I was listening to ABC radio again yesterday evening and there was a very interesting (I use the words ‘very interesting’ a lot don’t I…apologies for that) item about the way Australian companies can remain profitable in an increasingly competitive global market.
The unquestionable truth is that we simply cannot compete with countries like India and China when it comes to cost of manufacturing/production…indeed, we lost that race many years ago.
However, western countries/companies still (just) lead the field in terms of innovation, and if your product or service is one (or more) steps ahead of the competition from overseas, buyers will typically allow for the extra costs associated with production.
The big ‘BUT’ here (there’s always a ‘BUT’ isn’t there!) is that India, and especially China, are investing large amounts of money into training their workforces and, of course, their students – it’s worth noting that many non-western countries are now boasting some VERY good universities, largely due to their country’s commitment to increasing the standards of their nation’s workforce.
This, of course, means that whilst we in the west can still claim to (generally) have a better educated and more innovative workforce, this won’t be the case for long!
The point here is that unless Australian organisations invest in the development of their staff, in particular in the area of innovation, we will soon find that we’ve lost our last remaining competitive advantage and are fighting for business with oversea’s rival organisations that are able to offer the same (or better) product or service but for much less!
Below is a related article I found in the Sydney Morning Herald.
Innovation key to prosperous future
By: Kim Carr — The Sydney Morning Herald – September 2, 2011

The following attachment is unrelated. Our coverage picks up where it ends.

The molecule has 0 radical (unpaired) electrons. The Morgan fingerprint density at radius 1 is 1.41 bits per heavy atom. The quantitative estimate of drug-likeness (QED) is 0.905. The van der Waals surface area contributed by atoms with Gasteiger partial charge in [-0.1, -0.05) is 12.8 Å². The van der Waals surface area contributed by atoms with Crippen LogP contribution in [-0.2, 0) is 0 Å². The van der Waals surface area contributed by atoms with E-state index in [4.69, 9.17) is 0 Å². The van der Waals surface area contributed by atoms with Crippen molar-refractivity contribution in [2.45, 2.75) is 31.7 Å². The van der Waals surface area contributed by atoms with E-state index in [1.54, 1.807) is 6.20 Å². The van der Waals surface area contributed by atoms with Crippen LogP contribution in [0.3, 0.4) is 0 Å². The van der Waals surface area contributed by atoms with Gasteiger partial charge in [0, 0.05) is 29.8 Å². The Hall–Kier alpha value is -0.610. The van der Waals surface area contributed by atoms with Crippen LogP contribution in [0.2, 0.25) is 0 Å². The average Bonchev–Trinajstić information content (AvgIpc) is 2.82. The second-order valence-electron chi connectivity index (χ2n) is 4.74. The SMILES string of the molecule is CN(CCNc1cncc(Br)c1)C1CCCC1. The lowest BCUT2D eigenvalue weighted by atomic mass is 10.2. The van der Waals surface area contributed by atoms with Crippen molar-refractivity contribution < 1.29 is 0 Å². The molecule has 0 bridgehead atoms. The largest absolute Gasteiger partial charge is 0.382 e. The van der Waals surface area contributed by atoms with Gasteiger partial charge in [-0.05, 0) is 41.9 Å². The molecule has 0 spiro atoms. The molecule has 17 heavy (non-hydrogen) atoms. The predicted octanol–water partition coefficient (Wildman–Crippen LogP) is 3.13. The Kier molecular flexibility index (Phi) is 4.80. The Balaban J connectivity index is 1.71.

THE restructuring of BlueScope Steel has hit Australians hard.
Labor won’t turn away from the people of Illawarra and the Mornington Peninsula. Nor will we deflect attention from the pressures that have forced BlueScope to make these hard choices — a record high dollar, a volatile global market, intense competition and surging input costs. The same pressures are affecting manufacturers all over the country. Australia is facing its biggest structural change in two generations. People are entitled to know where this transition could lead and choose the path they want the nation to take.
No one is seriously proposing we intervene in the foreign exchange market, or remove the Reserve Bank’s independence on monetary policy. That leaves us with three choices.
We deal with distressed companies as best we can, using what fiscal flexibility we have. That offers little security against a volatile global market.
Or we choose to retool our industries, to reskill our people, to build a stronger economy on a new type of manufacturing. We move up the global value chain. Australians chose that path when they elected the Labor government in 2007. It provides the clarity and direction we need today.
This is not about fighting change, and nor should it be boxed into “protectionist” or “free-trade” agendas. Across the political spectrum, there is a growing global consensus that investment in innovation is the only way to build industries that compete in an advanced economy.